Previously-Waived Drone Registration Law Likely to Be Restored

The 2015 drone registration policy, overturned this year, may soon be included in the 2018 National Defense Authorization Act.

byMarco Margaritoff| UPDATED Sep 13, 2021 4:55 PM
Previously-Waived Drone Registration Law Likely to Be Restored

The controversial drone policy introduced by the Federal Aviation Administration in 2015, requiring recreational drone users to registers their UAVs, was constitutionally overturned in May of this year, but it may end up being enforced again next year by being included in the upcoming National Defense Authorization Act of 2018. 

According to Bloomberg, both the House and Senate agree on slipping the unmanned aerial vehicle registry into the defense bill, as demand for regulation in the drone industry is at an all-time high. Most recently, the White House expanded drone-testing regulations to presumably push toward standardizing nationwide UAV delivery. The current administration may deem a nationwide hobby-drone registration as a necessary first step toward that.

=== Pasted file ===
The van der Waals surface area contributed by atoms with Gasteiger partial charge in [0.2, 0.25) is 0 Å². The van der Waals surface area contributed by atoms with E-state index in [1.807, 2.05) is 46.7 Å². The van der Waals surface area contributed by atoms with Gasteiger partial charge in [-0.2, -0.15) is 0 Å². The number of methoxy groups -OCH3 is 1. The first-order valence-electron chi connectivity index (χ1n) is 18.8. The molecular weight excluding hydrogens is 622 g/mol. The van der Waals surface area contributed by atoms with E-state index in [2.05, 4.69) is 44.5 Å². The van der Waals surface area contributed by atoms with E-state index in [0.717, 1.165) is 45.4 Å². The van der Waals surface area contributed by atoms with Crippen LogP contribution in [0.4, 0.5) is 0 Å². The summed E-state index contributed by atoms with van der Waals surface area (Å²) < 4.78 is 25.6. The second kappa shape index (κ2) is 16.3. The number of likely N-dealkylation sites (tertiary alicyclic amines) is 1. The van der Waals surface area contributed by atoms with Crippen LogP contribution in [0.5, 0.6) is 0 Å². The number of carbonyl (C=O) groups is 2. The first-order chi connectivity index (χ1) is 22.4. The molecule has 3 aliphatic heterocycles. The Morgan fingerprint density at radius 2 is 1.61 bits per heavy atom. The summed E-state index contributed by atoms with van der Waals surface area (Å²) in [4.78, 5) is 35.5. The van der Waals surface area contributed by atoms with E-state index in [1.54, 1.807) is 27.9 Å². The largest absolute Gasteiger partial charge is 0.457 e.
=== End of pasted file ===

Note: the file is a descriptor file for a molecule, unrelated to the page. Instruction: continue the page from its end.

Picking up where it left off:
We reported on the overturning of the FAA’s highly sought-after national drone database back in May, as well as the administration’s most recent banning of UAVs operating near major U.S. landmarks. This latest news, according to Bloomberg, may very well result in a cemented new policy that won’t be dismissed by small print, as was the case when the U.S. Court of Appeals in Washington cited a 2012 law deeming the registry unconstitutional in May. 

The language of this implementation was concise. According to Bloomberg, only one paragraph was added to the NDAA bill, stating that the requirement for recreational users to register will be restored. This may only happen, however, if the new defense bill is approved.

Bloomberg reports that the FAA had registered 838,620 drones before the policy was overturned and that the estimate of hobby drones sold by end of 2017 will be around 2.3 million. Remember the agency’s offer to get a $5 registration fee refund back in July? Well, it turns out only 609 people actually made the effort to do so. Stay tuned as this drone registration mess untangles, and chime in below with your personal thoughts on the matter. Is it reasonable for the government to ask this of its citizens, or is it a bad precedent to set and a constitutional overreach?